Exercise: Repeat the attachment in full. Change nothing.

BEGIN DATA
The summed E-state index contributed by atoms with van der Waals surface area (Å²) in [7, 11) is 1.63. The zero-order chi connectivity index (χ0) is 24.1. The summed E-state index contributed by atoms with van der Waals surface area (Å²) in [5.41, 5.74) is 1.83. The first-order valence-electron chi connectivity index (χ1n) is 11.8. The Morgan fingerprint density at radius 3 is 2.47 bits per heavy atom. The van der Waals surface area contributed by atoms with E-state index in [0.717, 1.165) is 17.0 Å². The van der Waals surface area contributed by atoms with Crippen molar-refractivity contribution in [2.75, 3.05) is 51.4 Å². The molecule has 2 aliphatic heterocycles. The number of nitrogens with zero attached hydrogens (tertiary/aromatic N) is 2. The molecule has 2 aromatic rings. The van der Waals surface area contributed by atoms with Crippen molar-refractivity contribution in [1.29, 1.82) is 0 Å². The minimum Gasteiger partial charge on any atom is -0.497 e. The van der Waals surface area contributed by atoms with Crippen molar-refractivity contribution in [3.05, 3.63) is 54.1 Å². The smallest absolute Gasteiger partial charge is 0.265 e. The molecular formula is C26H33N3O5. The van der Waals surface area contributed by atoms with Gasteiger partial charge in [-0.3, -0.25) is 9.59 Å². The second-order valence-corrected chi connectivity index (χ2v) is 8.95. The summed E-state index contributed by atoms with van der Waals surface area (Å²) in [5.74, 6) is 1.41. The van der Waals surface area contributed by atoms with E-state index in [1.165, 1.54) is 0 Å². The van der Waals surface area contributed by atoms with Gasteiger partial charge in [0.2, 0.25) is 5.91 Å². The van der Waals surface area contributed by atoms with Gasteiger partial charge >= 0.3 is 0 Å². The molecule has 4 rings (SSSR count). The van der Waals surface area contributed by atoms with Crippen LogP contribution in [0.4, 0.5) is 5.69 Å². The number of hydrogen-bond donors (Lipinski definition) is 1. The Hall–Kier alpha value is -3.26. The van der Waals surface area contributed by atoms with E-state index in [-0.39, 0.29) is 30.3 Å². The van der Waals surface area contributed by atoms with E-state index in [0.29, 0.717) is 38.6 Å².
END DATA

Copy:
The summed E-state index contributed by atoms with van der Waals surface area (Å²) in [7, 11) is 1.63. The zero-order chi connectivity index (χ0) is 24.1. The summed E-state index contributed by atoms with van der Waals surface area (Å²) in [5.41, 5.74) is 1.83. The first-order valence-electron chi connectivity index (χ1n) is 11.8. The Morgan fingerprint density at radius 3 is 2.47 bits per heavy atom. The van der Waals surface area contributed by atoms with E-state index in [0.717, 1.165) is 17.0 Å². The van der Waals surface area contributed by atoms with Crippen molar-refractivity contribution in [2.75, 3.05) is 51.4 Å². The molecule has 2 aliphatic heterocycles. The number of nitrogens with zero attached hydrogens (tertiary/aromatic N) is 2. The molecule has 2 aromatic rings. The van der Waals surface area contributed by atoms with Crippen molar-refractivity contribution in [1.29, 1.82) is 0 Å². The minimum Gasteiger partial charge on any atom is -0.497 e. The van der Waals surface area contributed by atoms with Crippen molar-refractivity contribution in [3.05, 3.63) is 54.1 Å². The smallest absolute Gasteiger partial charge is 0.265 e. The molecular formula is C26H33N3O5. The van der Waals surface area contributed by atoms with Gasteiger partial charge in [-0.3, -0.25) is 9.59 Å². The second-order valence-corrected chi connectivity index (χ2v) is 8.95. The summed E-state index contributed by atoms with van der Waals surface area (Å²) in [5.74, 6) is 1.41. The van der Waals surface area contributed by atoms with E-state index in [1.165, 1.54) is 0 Å². The van der Waals surface area contributed by atoms with Gasteiger partial charge in [0.2, 0.25) is 5.91 Å². The van der Waals surface area contributed by atoms with Gasteiger partial charge >= 0.3 is 0 Å². The molecule has 4 rings (SSSR count). The van der Waals surface area contributed by atoms with Crippen LogP contribution in [0.4, 0.5) is 5.69 Å². The number of hydrogen-bond donors (Lipinski definition) is 1. The Hall–Kier alpha value is -3.26. The van der Waals surface area contributed by atoms with E-state index in [-0.39, 0.29) is 30.3 Å². The van der Waals surface area contributed by atoms with E-state index in [0.29, 0.717) is 38.6 Å².